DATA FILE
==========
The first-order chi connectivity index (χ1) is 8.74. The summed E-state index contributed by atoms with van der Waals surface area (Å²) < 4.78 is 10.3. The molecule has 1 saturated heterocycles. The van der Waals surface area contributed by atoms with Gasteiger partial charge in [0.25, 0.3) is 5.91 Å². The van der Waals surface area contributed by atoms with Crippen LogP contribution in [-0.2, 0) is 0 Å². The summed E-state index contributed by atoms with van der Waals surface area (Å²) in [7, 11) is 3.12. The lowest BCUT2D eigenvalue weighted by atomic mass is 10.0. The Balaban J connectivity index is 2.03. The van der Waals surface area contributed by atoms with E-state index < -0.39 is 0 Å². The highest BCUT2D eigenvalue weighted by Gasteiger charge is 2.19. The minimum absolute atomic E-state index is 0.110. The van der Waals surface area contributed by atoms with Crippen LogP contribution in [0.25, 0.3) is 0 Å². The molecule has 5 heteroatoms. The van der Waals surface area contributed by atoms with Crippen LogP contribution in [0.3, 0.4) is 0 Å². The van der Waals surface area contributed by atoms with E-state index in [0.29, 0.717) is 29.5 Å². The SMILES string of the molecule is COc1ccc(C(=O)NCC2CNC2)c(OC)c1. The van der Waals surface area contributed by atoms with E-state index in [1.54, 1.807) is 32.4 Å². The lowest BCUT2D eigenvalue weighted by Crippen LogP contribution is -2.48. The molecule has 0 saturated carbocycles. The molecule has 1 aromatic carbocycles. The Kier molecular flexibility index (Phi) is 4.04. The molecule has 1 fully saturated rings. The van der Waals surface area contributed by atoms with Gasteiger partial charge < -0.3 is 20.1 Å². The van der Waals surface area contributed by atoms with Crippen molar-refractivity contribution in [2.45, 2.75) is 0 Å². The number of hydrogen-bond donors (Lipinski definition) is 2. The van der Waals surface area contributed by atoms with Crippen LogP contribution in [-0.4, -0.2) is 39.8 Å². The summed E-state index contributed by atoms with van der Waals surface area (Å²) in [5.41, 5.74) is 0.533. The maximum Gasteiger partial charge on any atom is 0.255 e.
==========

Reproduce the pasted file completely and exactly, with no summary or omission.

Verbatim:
The first-order chi connectivity index (χ1) is 8.74. The summed E-state index contributed by atoms with van der Waals surface area (Å²) < 4.78 is 10.3. The molecule has 1 saturated heterocycles. The van der Waals surface area contributed by atoms with Gasteiger partial charge in [0.25, 0.3) is 5.91 Å². The van der Waals surface area contributed by atoms with Crippen LogP contribution in [-0.2, 0) is 0 Å². The summed E-state index contributed by atoms with van der Waals surface area (Å²) in [7, 11) is 3.12. The lowest BCUT2D eigenvalue weighted by atomic mass is 10.0. The Balaban J connectivity index is 2.03. The van der Waals surface area contributed by atoms with E-state index < -0.39 is 0 Å². The highest BCUT2D eigenvalue weighted by Gasteiger charge is 2.19. The minimum absolute atomic E-state index is 0.110. The van der Waals surface area contributed by atoms with Crippen LogP contribution in [0.25, 0.3) is 0 Å². The molecule has 5 heteroatoms. The van der Waals surface area contributed by atoms with Crippen LogP contribution in [0.3, 0.4) is 0 Å². The van der Waals surface area contributed by atoms with E-state index in [0.29, 0.717) is 29.5 Å². The SMILES string of the molecule is COc1ccc(C(=O)NCC2CNC2)c(OC)c1. The van der Waals surface area contributed by atoms with E-state index in [1.54, 1.807) is 32.4 Å². The lowest BCUT2D eigenvalue weighted by Crippen LogP contribution is -2.48. The molecule has 0 saturated carbocycles. The molecule has 1 aromatic carbocycles. The Kier molecular flexibility index (Phi) is 4.04. The molecule has 1 fully saturated rings. The van der Waals surface area contributed by atoms with Gasteiger partial charge < -0.3 is 20.1 Å². The van der Waals surface area contributed by atoms with Crippen molar-refractivity contribution in [2.45, 2.75) is 0 Å². The number of hydrogen-bond donors (Lipinski definition) is 2. The van der Waals surface area contributed by atoms with Crippen LogP contribution in [-0.4, -0.2) is 39.8 Å². The summed E-state index contributed by atoms with van der Waals surface area (Å²) in [5.41, 5.74) is 0.533. The maximum Gasteiger partial charge on any atom is 0.255 e.